As you may have heard, we've had some intense fires burning the mountains around Los Angeles. For weeks, the air has been thicker and heavier than usual smog we breathe. The scale of habitat devastation has been phenomenal. I've lost track of the thousands of acres lost. One would imagine, wildlife would have been wiped out.

Lance Benner posted some interesting observations on to LACoBirds yahoo group last night

We were curious to see what the area looked like and to survey any birds that might be present. Despite the desolation, we still heard and/or saw almost 20 species between 6-9 pm.

In the areas that burned most extensively, the most common birds were California Towhees (largely on the ground) and Western Scrub Jays. The largest numbers of birds were among the oaks in canyon bottoms where the fire didn't completely wipe out the vegetation.

Overall, numbers of birds were _way_ down relative to what was present before the fire, as expected, but the number of species we encountered still exceeded our expectations.

Here's the master list and totals for the trip:

1 Cooper's Hawk
1 Accipiter species
1 Mourning Dove
2 Western Screech Owl
1 Great Horned Owl
1 Common Poorwill
1 Allen's Hummingbird
5 Acorn Woodpecker
1 Nuttall's Woodpecker
3 Northern Flicker
10 Western Scrub-Jay
5 Common Raven
2 Bewick's Wren
2 Wrentit
2 Northern Mockingbird
3 California Thrasher
1 Spotted Towhee
15 California Towhee
2 House Finch

Notes about some species:

The only woodpeckers in extensively burned areas were flickers. The other species were in the canyon bottoms among oaks.

The spotted towhee, Bewick's wren, and wrentit were only in areas where vegetation survived.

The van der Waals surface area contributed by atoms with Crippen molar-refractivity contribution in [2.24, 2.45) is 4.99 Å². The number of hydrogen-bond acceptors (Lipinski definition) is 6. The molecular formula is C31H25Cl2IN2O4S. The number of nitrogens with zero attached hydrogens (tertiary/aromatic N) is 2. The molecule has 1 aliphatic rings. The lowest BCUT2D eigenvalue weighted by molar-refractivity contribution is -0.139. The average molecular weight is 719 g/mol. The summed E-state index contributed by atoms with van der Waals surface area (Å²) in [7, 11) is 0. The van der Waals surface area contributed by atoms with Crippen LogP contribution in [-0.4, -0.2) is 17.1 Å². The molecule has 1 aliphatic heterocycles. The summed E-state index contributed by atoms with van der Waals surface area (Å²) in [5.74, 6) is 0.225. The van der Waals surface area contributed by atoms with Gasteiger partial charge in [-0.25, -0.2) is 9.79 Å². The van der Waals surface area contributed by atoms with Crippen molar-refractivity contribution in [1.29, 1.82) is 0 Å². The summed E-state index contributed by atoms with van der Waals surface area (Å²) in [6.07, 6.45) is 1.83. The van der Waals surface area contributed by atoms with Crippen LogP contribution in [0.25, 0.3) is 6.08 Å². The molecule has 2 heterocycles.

We did not find a number of species were formerly common: titmice, band-tailed pigeons, juncos, quail, goldfinches, Anna's hummingbirds, rufous-crowned and song sparrows, or black phoebes.

We were delighted to see the poorwill and hear the owls. The poorwill was on the road about a mile south of the top. The screech owls were in thick oaks just west of the junction between 2N65 and 2N66 (aka Brown mountain saddle). The great horned owl was in a canyon bottom roughly midway between the ranger's house and the saddle and was vocalizing about 10 minutes before sunset.

Along the road we saw numerous dead rabbits, rats, and a couple of mice. The rabbits were badly decomposed and/or eaten by scavengers and only a few of the animals looked burned. We also found three _live_ vertebrates on the ground: two alligator lizards (one adult and one juvenile) and one mouse.

At the top, we noticed that crickets are still quite vocal, but when we passed back into the unburned area at the bottom on our way down (at about 9 pm) the volume of crickets and other insects increased significantly and seemed like a deafening roar in comparison with what we heard above.